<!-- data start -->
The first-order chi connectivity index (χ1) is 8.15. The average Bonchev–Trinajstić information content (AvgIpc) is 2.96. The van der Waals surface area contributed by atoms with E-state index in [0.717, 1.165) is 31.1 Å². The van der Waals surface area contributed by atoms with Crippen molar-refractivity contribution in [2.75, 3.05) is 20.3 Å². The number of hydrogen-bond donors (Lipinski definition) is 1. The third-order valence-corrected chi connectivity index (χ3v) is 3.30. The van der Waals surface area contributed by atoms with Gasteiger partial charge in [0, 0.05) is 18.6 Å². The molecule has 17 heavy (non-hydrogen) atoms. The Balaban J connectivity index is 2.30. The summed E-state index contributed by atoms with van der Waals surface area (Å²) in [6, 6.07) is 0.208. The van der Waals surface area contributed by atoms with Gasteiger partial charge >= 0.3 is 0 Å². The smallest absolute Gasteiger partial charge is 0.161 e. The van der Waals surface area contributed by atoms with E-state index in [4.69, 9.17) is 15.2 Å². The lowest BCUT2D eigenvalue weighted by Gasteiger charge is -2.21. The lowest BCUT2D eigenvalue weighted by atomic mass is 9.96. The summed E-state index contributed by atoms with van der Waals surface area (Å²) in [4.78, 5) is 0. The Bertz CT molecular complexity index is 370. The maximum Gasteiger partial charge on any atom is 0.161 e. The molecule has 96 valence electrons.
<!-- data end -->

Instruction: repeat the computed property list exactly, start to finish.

The first-order chi connectivity index (χ1) is 8.15. The average Bonchev–Trinajstić information content (AvgIpc) is 2.96. The van der Waals surface area contributed by atoms with E-state index in [0.717, 1.165) is 31.1 Å². The van der Waals surface area contributed by atoms with Crippen molar-refractivity contribution in [2.75, 3.05) is 20.3 Å². The number of hydrogen-bond donors (Lipinski definition) is 1. The third-order valence-corrected chi connectivity index (χ3v) is 3.30. The van der Waals surface area contributed by atoms with Gasteiger partial charge in [0, 0.05) is 18.6 Å². The molecule has 17 heavy (non-hydrogen) atoms. The Balaban J connectivity index is 2.30. The summed E-state index contributed by atoms with van der Waals surface area (Å²) in [6, 6.07) is 0.208. The van der Waals surface area contributed by atoms with Gasteiger partial charge >= 0.3 is 0 Å². The smallest absolute Gasteiger partial charge is 0.161 e. The van der Waals surface area contributed by atoms with E-state index in [4.69, 9.17) is 15.2 Å². The lowest BCUT2D eigenvalue weighted by Gasteiger charge is -2.21. The lowest BCUT2D eigenvalue weighted by atomic mass is 9.96. The summed E-state index contributed by atoms with van der Waals surface area (Å²) in [4.78, 5) is 0. The Bertz CT molecular complexity index is 370. The maximum Gasteiger partial charge on any atom is 0.161 e. The molecule has 96 valence electrons.